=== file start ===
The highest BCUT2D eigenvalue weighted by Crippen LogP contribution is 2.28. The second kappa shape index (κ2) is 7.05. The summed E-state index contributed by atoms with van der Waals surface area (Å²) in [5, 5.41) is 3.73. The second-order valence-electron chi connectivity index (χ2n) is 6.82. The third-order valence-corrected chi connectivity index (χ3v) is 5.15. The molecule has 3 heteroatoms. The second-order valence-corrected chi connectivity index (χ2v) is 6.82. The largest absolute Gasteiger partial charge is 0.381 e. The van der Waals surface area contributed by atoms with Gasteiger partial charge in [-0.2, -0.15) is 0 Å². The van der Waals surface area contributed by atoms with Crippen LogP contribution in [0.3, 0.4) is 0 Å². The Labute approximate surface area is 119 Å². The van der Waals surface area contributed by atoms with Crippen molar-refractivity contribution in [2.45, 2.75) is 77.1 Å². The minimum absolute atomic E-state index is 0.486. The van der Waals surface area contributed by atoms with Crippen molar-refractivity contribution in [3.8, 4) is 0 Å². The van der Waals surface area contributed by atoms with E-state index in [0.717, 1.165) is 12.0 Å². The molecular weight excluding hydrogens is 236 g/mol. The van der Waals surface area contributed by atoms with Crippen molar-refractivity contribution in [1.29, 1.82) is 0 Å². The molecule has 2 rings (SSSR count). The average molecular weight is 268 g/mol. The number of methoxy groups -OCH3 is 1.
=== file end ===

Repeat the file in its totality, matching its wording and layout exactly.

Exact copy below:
The highest BCUT2D eigenvalue weighted by Crippen LogP contribution is 2.28. The second kappa shape index (κ2) is 7.05. The summed E-state index contributed by atoms with van der Waals surface area (Å²) in [5, 5.41) is 3.73. The second-order valence-electron chi connectivity index (χ2n) is 6.82. The third-order valence-corrected chi connectivity index (χ3v) is 5.15. The molecule has 3 heteroatoms. The second-order valence-corrected chi connectivity index (χ2v) is 6.82. The largest absolute Gasteiger partial charge is 0.381 e. The van der Waals surface area contributed by atoms with Gasteiger partial charge in [-0.2, -0.15) is 0 Å². The van der Waals surface area contributed by atoms with Crippen LogP contribution in [0.3, 0.4) is 0 Å². The Labute approximate surface area is 119 Å². The van der Waals surface area contributed by atoms with Crippen molar-refractivity contribution in [2.45, 2.75) is 77.1 Å². The minimum absolute atomic E-state index is 0.486. The van der Waals surface area contributed by atoms with Crippen molar-refractivity contribution in [3.8, 4) is 0 Å². The van der Waals surface area contributed by atoms with E-state index in [0.717, 1.165) is 12.0 Å². The molecular weight excluding hydrogens is 236 g/mol. The van der Waals surface area contributed by atoms with Crippen molar-refractivity contribution in [1.29, 1.82) is 0 Å². The molecule has 2 rings (SSSR count). The average molecular weight is 268 g/mol. The number of methoxy groups -OCH3 is 1.